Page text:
Spolight on Textile Designer Hermine Van Dijck

Hermine Van Dijck

Have you seen the work of Belgian textile designer Hermine van Dijck? She creates handmade fabrics with a touch of whimsy. All of her fabrics are woven (and sometimes crocheted embroidered, or tufted) completely by hand, and each piece is sheer eye candy.

A fabric by Van Dijck is easy to spot. The designer works with a very specific, recognizable color palette that is uniquely her. She gathers color inspiration from flowers and plants, as well as from the photos she takes of the world around her and the results are breathtaking.

Hermine Van Dijck Textile Design


Her innate ability to successfully blend together unique color combinations are what make these designs truly stand out. Muted pastels are placed in sharp contrast with bright neons. A number of seemingly mismatched shades are seamlessly integrated into a piece. Some often-used hues include corals, blues and yellows, together creating a very sweet, floral palette.

Hermine Van Dijck fabric

Van Dijck’s weave drafts and patterns are also quite unique. A favorite is her “blossom plaid,” a simple trellis pattern framing small, textured ovals that hint at their namesake flower.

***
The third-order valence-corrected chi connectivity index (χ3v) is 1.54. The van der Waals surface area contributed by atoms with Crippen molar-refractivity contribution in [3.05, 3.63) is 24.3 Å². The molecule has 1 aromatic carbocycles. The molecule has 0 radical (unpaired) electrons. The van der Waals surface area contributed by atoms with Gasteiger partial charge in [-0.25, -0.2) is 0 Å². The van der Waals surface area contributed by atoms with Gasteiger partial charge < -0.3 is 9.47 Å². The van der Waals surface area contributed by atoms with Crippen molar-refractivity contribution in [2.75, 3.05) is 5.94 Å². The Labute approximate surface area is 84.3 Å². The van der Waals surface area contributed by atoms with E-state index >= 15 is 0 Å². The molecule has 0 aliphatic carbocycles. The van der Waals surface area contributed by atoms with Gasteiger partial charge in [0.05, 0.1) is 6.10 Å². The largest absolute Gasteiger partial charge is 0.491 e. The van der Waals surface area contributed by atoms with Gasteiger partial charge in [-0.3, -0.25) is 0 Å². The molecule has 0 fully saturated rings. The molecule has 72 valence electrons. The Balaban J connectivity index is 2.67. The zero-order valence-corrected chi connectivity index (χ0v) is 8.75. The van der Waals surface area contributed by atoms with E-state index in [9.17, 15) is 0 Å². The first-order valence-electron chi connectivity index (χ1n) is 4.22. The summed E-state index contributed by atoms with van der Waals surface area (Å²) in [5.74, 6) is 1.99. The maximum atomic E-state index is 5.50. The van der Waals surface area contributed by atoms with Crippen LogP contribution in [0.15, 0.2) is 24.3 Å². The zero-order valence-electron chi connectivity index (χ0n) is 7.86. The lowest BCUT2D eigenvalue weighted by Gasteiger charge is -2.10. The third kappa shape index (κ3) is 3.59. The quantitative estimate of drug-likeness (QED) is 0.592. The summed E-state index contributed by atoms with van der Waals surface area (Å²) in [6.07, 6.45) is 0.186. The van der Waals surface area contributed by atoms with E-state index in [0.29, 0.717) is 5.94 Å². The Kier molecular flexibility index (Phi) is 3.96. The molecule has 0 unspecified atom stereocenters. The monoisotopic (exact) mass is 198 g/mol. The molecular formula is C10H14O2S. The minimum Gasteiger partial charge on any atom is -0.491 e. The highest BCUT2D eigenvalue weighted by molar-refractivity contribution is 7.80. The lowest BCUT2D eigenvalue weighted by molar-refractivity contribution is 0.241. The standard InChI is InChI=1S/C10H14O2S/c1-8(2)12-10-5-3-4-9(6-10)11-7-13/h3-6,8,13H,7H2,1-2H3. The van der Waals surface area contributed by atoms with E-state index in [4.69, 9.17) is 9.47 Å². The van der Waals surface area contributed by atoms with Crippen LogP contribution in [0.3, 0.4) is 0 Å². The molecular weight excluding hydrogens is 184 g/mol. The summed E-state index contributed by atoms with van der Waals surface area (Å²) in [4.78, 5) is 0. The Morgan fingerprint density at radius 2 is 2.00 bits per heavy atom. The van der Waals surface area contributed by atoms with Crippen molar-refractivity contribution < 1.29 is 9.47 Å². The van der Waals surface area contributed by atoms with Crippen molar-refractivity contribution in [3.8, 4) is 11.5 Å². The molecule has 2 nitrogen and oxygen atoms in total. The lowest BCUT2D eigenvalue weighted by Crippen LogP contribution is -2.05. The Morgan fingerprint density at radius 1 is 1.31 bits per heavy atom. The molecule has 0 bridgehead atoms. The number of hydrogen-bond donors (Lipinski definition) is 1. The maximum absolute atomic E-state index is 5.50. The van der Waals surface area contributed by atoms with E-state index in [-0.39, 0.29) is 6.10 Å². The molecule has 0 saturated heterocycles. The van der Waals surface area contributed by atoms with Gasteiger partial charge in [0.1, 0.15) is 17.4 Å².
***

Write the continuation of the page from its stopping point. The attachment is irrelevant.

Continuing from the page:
Another interesting touch is her use of floats threads- often purposefully incorporating them into the design, or cutting them apart to create a fringe detail. Many of her wovens are highly geometric, and so intricate they look like they were embroidered!

Hermine Van Dijck textiles

While Van Dijck’s fabrics are certainly beautiful, what is most endearing about her work are the concepts behind it. The designer refers to her designs as “textiles with a heart,” and it’s easy to see why. An earlier collection of hers, titled “Discover” explores the idea of first impressions and getting to know someone using fabric and clothing. Another, aptly named “Contemporary Slow” draws a comparison between hand and machine craftsmanship..

Jessica Bucci

Jessica has been trained in a wide variety of textile and fiber processes, traditional as well as computer-aided, which she uses in both her design and sculptural work. Jessica has also served as a teaching assistant for beginning weavers and drawers.